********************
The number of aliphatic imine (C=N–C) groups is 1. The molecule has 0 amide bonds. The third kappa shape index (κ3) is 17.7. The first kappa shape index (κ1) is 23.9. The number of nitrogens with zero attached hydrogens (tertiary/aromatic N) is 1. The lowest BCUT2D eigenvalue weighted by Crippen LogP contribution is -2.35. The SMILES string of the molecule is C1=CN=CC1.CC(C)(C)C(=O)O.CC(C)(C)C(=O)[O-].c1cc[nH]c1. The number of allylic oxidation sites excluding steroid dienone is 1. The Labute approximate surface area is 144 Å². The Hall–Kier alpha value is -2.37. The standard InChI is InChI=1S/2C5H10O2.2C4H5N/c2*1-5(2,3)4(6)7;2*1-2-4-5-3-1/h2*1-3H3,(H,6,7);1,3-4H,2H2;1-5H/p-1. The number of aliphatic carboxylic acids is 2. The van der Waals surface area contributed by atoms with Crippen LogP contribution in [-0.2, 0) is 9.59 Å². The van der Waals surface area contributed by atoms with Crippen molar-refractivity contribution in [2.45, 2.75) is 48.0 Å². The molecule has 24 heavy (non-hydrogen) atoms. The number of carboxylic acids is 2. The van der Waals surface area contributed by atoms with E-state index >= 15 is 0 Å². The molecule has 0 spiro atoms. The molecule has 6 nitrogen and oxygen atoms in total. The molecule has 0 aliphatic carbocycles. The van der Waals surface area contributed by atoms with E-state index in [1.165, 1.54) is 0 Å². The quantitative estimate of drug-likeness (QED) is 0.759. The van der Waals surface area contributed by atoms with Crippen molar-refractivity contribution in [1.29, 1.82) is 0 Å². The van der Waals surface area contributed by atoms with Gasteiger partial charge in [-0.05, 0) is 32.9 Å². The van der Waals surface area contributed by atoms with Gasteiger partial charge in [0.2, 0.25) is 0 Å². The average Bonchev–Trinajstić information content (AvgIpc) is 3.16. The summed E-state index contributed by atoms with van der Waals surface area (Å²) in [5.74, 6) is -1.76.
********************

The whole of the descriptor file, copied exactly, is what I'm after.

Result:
The number of aliphatic imine (C=N–C) groups is 1. The molecule has 0 amide bonds. The third kappa shape index (κ3) is 17.7. The first kappa shape index (κ1) is 23.9. The number of nitrogens with zero attached hydrogens (tertiary/aromatic N) is 1. The lowest BCUT2D eigenvalue weighted by Crippen LogP contribution is -2.35. The SMILES string of the molecule is C1=CN=CC1.CC(C)(C)C(=O)O.CC(C)(C)C(=O)[O-].c1cc[nH]c1. The number of allylic oxidation sites excluding steroid dienone is 1. The Labute approximate surface area is 144 Å². The Hall–Kier alpha value is -2.37. The standard InChI is InChI=1S/2C5H10O2.2C4H5N/c2*1-5(2,3)4(6)7;2*1-2-4-5-3-1/h2*1-3H3,(H,6,7);1,3-4H,2H2;1-5H/p-1. The number of aliphatic carboxylic acids is 2. The van der Waals surface area contributed by atoms with Crippen LogP contribution in [-0.2, 0) is 9.59 Å². The van der Waals surface area contributed by atoms with Crippen molar-refractivity contribution in [2.45, 2.75) is 48.0 Å². The molecule has 24 heavy (non-hydrogen) atoms. The number of carboxylic acids is 2. The van der Waals surface area contributed by atoms with E-state index >= 15 is 0 Å². The molecule has 0 spiro atoms. The molecule has 6 nitrogen and oxygen atoms in total. The molecule has 0 aliphatic carbocycles. The van der Waals surface area contributed by atoms with E-state index in [1.165, 1.54) is 0 Å². The quantitative estimate of drug-likeness (QED) is 0.759. The van der Waals surface area contributed by atoms with Crippen molar-refractivity contribution in [1.29, 1.82) is 0 Å². The van der Waals surface area contributed by atoms with Gasteiger partial charge in [-0.05, 0) is 32.9 Å². The van der Waals surface area contributed by atoms with Gasteiger partial charge in [0.2, 0.25) is 0 Å². The average Bonchev–Trinajstić information content (AvgIpc) is 3.16. The summed E-state index contributed by atoms with van der Waals surface area (Å²) in [5.74, 6) is -1.76.